Stay glued to the Coffee with Kenobi Blog this time next month for my next blog post!

*Oppression can be a very complex concept. Star Wars are very broad films. If you are confused by the concept that the majority is inherently oppressive, I suggest looking into John Adams’ notion of “the tyranny of the majority.” I can concede that I may be taking things to a far deeper level than necessary, but it’s all in the sake of intellectual discourse, and, not to mention, it’s fun!



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  1. Fangirl Report: A Bundle of Premieres | A Fangirl's Flailing and Failing
    October 6, 2014 at 17:08 Reply

    […] Coffee with Kenobi explores the role of aliens in Star Wars in a three-part article which you can read here. Part 1, 2, and the most recent 3. […]

  2. Dan Z & Cory Clubb
    October 6, 2014 at 22:00 Reply

    You have raised the bar for Blog posts with this, my friend. Really well done! Smart and insightful; I particularly like how you tied in John Adams and social constructs of race.
    -Dan Z

  3. Melinda
    October 10, 2014 at 12:46 Reply

    Well written, Alex. It isn’t that I don’t understand the point you have made (or attempted to make) with your 3-part series. It Iis that I disagree to a certain extent.

    First, the Empire most definitely was anti-alien (at least as portrayed in the 6 films). This is brought out well in the novelizations of the OT. And while his comment may have been construed to be aimed at the bounty hunters, Admiral Piett’s scornful remark, “Bounty hunters. We don’t need that scum.” really was directed at all non-human beings. (Like I said, this is explained more in depth in the novels.) So, here we have the humans – the ruling humans – in a very non-likable position in the Saga.

    I know some folk might claim I’m just splitting hairs, but I do not see “alien” and race as going hand in hand. Alien has to do with being different. Race might be one criteria of a difference. Maybe it is a matter of my preference to look at us as being more alike than being more different. I do not look at the world through rose-colored glasses; however, I do think there are people who will look for ways to divide us all rather than bring us all together.

    For the record, Alex, I am not proposing that is what you are inferring. My comments pertain to the faction of SW fans – and non-fans – who have criticized George Lucas and Star Wars, in general, as promoting certain stereotypes. Like I have said before, the stereotypes really don’t exist in SW.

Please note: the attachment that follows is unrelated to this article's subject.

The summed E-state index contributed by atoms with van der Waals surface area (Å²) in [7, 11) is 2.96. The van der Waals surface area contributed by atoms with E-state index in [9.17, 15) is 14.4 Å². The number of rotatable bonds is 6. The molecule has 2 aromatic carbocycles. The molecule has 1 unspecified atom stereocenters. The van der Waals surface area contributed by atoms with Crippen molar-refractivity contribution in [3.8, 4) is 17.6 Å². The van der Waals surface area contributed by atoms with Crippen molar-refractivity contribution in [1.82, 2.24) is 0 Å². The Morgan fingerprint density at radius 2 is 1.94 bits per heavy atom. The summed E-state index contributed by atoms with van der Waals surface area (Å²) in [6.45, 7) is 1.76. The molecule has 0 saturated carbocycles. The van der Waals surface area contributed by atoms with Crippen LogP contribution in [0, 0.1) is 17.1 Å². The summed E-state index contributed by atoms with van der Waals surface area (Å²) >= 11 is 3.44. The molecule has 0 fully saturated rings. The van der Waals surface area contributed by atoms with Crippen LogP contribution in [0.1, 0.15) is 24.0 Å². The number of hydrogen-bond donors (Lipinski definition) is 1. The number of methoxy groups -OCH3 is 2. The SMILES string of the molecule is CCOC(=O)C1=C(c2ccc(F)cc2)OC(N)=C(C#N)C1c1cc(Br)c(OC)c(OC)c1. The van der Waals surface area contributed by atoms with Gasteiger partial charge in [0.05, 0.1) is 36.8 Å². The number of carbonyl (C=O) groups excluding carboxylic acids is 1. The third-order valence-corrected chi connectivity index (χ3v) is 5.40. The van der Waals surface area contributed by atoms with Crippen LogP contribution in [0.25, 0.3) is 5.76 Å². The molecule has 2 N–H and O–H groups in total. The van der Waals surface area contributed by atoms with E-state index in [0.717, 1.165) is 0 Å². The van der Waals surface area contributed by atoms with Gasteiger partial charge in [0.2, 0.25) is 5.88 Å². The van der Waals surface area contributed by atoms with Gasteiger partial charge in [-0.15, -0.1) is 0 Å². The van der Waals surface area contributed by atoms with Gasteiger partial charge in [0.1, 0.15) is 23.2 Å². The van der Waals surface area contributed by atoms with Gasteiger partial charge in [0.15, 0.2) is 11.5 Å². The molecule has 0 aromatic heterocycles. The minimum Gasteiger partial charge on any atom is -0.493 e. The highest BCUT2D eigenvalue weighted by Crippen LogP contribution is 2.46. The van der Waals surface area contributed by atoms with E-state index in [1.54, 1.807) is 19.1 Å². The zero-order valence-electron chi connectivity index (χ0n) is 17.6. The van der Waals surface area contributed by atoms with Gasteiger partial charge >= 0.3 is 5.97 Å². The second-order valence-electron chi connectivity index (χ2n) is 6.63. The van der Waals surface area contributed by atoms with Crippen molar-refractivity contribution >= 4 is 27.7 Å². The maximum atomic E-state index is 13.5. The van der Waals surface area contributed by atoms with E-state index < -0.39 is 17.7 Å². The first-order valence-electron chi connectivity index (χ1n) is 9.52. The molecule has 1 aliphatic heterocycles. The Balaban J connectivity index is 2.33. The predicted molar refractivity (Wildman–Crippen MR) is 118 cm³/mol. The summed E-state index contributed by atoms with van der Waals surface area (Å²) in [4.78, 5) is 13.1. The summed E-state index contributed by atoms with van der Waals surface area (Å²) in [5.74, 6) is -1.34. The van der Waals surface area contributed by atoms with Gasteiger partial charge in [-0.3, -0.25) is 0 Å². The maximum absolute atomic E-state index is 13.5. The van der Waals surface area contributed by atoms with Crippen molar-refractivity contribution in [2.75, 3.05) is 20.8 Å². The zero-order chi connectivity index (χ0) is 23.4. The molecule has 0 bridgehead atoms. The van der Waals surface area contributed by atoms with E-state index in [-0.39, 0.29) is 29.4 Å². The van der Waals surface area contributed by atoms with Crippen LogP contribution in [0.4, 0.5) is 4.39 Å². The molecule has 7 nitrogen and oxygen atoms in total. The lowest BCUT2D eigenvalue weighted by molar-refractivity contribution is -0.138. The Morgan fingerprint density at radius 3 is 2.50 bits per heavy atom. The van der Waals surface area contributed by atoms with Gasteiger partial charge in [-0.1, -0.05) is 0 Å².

4. Melinda
    October 10, 2014 at 13:04 Reply


    Maybe we see the victimization of the Skywalkers in the PT, but there are plenty of instances where the non-human citizenry is enslaved. Especially with the birth of the Empire. The Wookiees, in particular, were one group of special interest to the Empire, and it was when Chewbacca was a slave that he and Han Solo first came into contact (if I’m not mistaken).

    Also, as far as the mostly human Jedi army on Geonosis was concerned, I have this to say … While I have not taken a head count, there were plenty of non-human Jedi present (and part of the surviving enclave before Yoda and the Clones appeared to save the day). There is the ol’ bottom line to take into account, too. There may have been a fair number of CGI shots in the prequels, but GL tried to have as many actual humans and humans playing non-human characters included as possible. It costs $$$ to create those “masks”, and if I was GL, I would have tried to save $$$ wherever I could. In addition, look at the Jedi Council, and you’ll see it is comprised of a fair number of “aliens”.


  5. Melinda
    October 10, 2014 at 13:13 Reply


    I agree with you wholeheartedly that “aliens” hold a very special place in Star Wars. Although my very favorite character in the entire Saga is human, there are a number of non-human characters who make my Top 10 list. Why? Because of who they are as individuals. Plain and simple.

    I am going to take a gander at the links you provided, so I just might be back to leave some further comments. 😉 (forewarned is forearmed lol) I have loved reading your series, Alex, and I most definitely look forward to your next post. 🙂 Thank you so much for letting me ramble. Even when I have gone afield of your main topic.

    MTFBWY 🙂